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When talking about nitrogen in the ecosystem, the problem is usually an excess caused by human activity, such as runoff into New Hampshire waterways. But on a global scale, the problem might be too little nitrogen entering the ecosystem due to the usual culprit: the burning of fossil fuels. In turn that could cut crop yields and plant output worldwide.

That’s a conclusion from a study co-authored by Scott Ollinger, a professor of natural resources at UNH. UNH Today has a full story here. A snippet:

Ollinger has been keeping tabs on nitrogen levels in the northeastern U.S. forests for decades, and he joined forces with international scientists to pore through data from the past 250 years for this study. Using samples from tree rings and plant foliage, lake sediments, gas fluxes from soils, and various other indicators, they compiled the nitrogen trends and saw a steady decline over the last century in regions as seemingly disparate as the central U.S. grasslands, northeastern forests, the Arctic and portions of Africa and Eurasia.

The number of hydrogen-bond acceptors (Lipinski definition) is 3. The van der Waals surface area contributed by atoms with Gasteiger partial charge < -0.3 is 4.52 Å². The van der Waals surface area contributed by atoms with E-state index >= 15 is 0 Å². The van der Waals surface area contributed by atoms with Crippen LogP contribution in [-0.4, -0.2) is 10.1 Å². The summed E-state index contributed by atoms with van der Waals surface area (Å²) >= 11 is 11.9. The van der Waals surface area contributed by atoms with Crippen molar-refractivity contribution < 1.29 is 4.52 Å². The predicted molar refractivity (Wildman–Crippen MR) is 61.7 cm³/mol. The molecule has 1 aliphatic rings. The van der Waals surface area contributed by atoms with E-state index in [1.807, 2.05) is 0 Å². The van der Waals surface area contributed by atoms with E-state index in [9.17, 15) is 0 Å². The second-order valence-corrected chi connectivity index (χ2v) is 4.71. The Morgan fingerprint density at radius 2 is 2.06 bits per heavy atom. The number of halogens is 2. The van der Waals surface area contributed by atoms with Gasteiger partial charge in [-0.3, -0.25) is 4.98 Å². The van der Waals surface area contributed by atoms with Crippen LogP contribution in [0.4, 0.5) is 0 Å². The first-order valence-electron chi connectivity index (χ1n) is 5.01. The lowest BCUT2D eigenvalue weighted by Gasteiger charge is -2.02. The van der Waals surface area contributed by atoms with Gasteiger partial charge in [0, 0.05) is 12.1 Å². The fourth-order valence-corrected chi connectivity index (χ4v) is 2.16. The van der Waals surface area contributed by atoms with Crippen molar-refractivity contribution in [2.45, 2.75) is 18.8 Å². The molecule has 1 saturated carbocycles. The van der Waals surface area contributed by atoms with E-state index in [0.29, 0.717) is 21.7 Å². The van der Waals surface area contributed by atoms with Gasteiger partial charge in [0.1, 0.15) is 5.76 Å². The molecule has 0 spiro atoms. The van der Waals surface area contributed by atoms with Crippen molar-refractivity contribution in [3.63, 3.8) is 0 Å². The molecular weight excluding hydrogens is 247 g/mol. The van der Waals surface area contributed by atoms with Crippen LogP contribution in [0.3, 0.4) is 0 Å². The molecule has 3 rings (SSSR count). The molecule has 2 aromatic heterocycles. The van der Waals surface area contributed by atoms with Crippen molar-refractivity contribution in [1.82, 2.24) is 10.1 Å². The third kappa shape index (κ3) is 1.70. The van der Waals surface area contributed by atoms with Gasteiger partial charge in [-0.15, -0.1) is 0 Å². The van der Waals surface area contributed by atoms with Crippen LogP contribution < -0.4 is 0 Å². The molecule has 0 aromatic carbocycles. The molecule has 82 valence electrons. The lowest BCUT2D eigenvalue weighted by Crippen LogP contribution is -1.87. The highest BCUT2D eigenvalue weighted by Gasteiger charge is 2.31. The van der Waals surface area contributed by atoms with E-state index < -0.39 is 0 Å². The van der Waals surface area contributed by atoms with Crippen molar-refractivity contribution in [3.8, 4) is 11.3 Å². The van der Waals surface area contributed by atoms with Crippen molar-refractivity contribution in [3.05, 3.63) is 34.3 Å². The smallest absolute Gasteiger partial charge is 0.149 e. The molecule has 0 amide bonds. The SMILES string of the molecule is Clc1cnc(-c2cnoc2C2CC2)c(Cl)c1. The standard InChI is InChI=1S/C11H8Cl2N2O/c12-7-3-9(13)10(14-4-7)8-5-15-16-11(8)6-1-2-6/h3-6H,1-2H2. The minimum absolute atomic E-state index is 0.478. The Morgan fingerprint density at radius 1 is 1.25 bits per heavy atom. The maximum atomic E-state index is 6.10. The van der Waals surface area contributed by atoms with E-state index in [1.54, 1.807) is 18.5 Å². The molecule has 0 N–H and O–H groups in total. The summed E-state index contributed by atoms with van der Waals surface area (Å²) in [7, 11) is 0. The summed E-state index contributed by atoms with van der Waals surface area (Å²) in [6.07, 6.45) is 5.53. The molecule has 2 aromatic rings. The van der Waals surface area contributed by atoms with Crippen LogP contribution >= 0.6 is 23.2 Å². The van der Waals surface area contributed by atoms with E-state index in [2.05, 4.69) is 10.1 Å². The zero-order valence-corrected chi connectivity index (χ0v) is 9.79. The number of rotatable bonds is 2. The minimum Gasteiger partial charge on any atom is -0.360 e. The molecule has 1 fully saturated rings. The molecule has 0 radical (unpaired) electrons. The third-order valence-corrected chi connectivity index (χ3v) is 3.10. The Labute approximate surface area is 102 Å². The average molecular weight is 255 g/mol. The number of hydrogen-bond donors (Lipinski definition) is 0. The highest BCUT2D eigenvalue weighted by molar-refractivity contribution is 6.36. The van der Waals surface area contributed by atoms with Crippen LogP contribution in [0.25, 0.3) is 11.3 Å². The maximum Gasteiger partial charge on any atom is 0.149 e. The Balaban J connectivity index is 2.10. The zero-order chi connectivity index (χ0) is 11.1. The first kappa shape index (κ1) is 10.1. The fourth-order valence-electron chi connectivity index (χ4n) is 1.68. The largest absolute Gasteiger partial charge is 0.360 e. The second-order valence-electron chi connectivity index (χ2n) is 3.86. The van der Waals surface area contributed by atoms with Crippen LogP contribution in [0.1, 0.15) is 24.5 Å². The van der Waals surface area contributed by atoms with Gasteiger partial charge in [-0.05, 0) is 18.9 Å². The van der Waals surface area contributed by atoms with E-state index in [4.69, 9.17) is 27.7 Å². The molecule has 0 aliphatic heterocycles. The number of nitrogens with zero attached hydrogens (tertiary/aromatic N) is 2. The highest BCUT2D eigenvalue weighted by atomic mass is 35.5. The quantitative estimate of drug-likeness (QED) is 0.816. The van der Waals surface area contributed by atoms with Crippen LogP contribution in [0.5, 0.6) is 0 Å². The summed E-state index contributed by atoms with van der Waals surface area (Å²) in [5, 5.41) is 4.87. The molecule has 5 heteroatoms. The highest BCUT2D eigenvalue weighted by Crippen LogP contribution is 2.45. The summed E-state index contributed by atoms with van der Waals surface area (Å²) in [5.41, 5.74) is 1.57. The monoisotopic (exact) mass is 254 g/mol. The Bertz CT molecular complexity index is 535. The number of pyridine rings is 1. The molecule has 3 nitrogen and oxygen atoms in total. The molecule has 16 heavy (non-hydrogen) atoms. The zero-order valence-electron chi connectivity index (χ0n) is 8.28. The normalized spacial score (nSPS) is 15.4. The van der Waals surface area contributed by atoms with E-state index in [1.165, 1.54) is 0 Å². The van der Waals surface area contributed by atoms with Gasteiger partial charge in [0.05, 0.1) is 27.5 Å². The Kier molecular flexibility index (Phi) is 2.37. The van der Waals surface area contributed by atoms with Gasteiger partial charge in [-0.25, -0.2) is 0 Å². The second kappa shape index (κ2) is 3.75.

Ollinger is not completely shocked by the study results; 20 years ago, he worked on an ecological computer model that predicted the possibility of nitrogen decline due to rising atmospheric carbon dioxide levels. He believes that is now playing out on a wider scale. “This is yet another reason why we should focus on decreasing our emissions of carbon dioxide into the atmosphere, so we can help our ecosystems to behave like they are supposed to, like they once did,” he notes.

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